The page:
Lobster fishery secure MSC certification

July 22, 2011 12:12

Cape Town's Two Oceans Aquarium today hosted a special celebration as its Shoreline Café, destination for thousands of hungry visitors each year, became the first restaurant in Africa to be certified to the Marine Stewardship Council (MSC) Chain of Custody standard for seafood traceability. The responsible management of the Tristan da Cunha rock lobster fishery, whose catches are landed in Cape Town, was also recognised today, as representatives of the fishery were formally awarded the MSC certificate for sustainable and well-managed fisheries, reports www.megafishnet.com with reference to MSC.

Sustainable seafood on the Waterfront

The success of the Tristan da Cunha fishery and the Shoreline Café in securing certification means that they will now be able to use the blue MSC ecolabel to demonstrate their commitment to sustainable seafood management practices.

Congratulating the lobster fishery and the restaurant on their achievement, Martin Purves, MSC Southern Africa Programme Manager, said: "Today shows that the MSC programme is of relevance to businesses at very different parts of the seafood supply chain, yet united in their wish to put sustainability at the heart of their operations. The Tristan lobster harvest, landed here in Cape Town, supports a tiny and remote South Atlantic community, while the Shoreline Café serves thousands of customers each year at one of South Africa's busiest tourist destinations, the Two Oceans Aquarium. At the MSC, we are extremely proud that our programme has been able to meet the aspirations of these very different organisations to demonstrate their commitment to sustainability, and to helping transform the seafood market."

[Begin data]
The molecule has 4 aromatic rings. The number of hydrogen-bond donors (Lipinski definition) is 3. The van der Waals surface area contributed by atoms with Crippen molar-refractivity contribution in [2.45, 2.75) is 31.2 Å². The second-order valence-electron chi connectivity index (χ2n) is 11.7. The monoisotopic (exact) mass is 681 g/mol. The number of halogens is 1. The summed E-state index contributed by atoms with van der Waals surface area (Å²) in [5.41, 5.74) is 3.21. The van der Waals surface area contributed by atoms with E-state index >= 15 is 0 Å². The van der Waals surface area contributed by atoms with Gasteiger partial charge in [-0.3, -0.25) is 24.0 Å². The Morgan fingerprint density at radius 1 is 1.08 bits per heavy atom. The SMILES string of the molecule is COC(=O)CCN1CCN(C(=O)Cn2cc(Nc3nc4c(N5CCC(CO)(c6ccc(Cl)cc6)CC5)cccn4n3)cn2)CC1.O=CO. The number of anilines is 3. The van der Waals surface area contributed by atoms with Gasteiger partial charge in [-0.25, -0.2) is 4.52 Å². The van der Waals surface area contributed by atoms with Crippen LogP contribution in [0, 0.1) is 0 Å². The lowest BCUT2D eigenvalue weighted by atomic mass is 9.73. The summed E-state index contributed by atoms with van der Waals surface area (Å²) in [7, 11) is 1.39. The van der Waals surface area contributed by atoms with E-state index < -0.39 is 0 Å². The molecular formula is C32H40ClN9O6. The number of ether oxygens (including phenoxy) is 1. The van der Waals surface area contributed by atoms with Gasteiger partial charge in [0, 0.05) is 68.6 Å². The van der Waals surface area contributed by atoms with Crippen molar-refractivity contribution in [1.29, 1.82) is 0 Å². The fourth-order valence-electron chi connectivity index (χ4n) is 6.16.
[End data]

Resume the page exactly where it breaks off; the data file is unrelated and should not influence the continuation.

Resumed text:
Tristan lobster catchWorld's most remote community chooses MSC route to sustainability